Insofar as the individual features are concerned, i. e., the attachment of the string to the bag, and the severance of the string prior to attachment thereto, these steps are each shown by the references of record. However, the mere fact that the individual steps are taught by the several references does not of itself negative patentability. In re McKenna, 203 F.2d 717, 40 C.C.P.A., Patents, 937. It must still be determined whether the combination of steps would have been obvious to an ordinary skilled worker in this art. 35 U.S.C. § 103.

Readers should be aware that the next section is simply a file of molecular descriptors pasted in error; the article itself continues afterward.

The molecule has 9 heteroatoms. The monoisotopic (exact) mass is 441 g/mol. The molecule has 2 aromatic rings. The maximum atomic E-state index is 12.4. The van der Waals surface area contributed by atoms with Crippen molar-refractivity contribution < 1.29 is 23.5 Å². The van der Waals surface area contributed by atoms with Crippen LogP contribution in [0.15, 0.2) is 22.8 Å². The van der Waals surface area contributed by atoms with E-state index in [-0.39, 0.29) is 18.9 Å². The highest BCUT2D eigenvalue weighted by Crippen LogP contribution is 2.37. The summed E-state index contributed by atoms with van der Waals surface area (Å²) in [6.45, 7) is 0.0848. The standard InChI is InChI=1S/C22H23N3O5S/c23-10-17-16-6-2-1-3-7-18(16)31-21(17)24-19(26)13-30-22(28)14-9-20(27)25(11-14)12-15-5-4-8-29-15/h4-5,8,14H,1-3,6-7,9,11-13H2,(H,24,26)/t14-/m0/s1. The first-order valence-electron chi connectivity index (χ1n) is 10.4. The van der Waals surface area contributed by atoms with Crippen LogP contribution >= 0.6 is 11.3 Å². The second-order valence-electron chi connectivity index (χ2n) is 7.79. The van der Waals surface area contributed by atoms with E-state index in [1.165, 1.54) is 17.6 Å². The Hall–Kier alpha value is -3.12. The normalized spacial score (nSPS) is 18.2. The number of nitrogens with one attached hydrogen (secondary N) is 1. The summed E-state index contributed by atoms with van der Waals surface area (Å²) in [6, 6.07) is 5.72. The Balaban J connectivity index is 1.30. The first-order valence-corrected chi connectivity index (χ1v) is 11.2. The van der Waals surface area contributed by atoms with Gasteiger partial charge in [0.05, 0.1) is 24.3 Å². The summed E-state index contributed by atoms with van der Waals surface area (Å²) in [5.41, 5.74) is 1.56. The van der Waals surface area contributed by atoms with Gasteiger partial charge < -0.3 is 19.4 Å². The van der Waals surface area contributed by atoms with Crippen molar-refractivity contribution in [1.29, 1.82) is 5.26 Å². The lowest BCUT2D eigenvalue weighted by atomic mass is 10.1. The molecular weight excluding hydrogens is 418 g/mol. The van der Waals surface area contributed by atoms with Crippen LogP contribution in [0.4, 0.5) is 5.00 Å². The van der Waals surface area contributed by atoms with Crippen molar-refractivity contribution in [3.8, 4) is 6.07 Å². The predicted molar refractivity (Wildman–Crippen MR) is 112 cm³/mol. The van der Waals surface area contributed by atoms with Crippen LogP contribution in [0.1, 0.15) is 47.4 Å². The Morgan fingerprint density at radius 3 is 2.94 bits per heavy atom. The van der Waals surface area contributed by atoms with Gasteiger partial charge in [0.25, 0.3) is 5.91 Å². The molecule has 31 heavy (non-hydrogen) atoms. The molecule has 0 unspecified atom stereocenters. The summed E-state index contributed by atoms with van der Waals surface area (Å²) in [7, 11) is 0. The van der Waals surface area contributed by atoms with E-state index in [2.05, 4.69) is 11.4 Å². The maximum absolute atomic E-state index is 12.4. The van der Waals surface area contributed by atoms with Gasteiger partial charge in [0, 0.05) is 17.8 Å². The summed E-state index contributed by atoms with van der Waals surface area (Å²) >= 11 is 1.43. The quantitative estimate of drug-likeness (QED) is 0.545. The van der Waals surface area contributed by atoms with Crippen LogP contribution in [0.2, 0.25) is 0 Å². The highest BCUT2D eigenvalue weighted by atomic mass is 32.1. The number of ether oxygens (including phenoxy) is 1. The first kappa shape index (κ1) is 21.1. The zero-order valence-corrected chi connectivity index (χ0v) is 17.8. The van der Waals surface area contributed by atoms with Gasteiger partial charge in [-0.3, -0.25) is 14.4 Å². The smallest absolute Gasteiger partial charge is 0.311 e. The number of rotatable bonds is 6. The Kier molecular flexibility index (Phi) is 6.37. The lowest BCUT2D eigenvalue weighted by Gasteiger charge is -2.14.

We find merit in appellant's contention that the Murray patent does not consummate the entire procedure "while said packages are in said [uniformly] constant motion." The Murray patent does not carry out the step of forming filled packages and stapling string handles thereto while the said packages are in "uniformly constant advancing motion" since the steps of "forming" the packages of Murray and affixing the handles thereto are performed while the packages are moved along two different conveyors moving at different speeds, the latter conveyor at a higher rate so as to faciliate separation of the tea bags for the tag applying operation. We think that a fair construction of the recitation of "forming filled packages each with a closure seam" necessitates a consideration of more than the tag applying operation alone, and that the mode of motion of the packages during the steps of forming and filling same must be considered in attempting to read the claimed steps on the reference disclosure.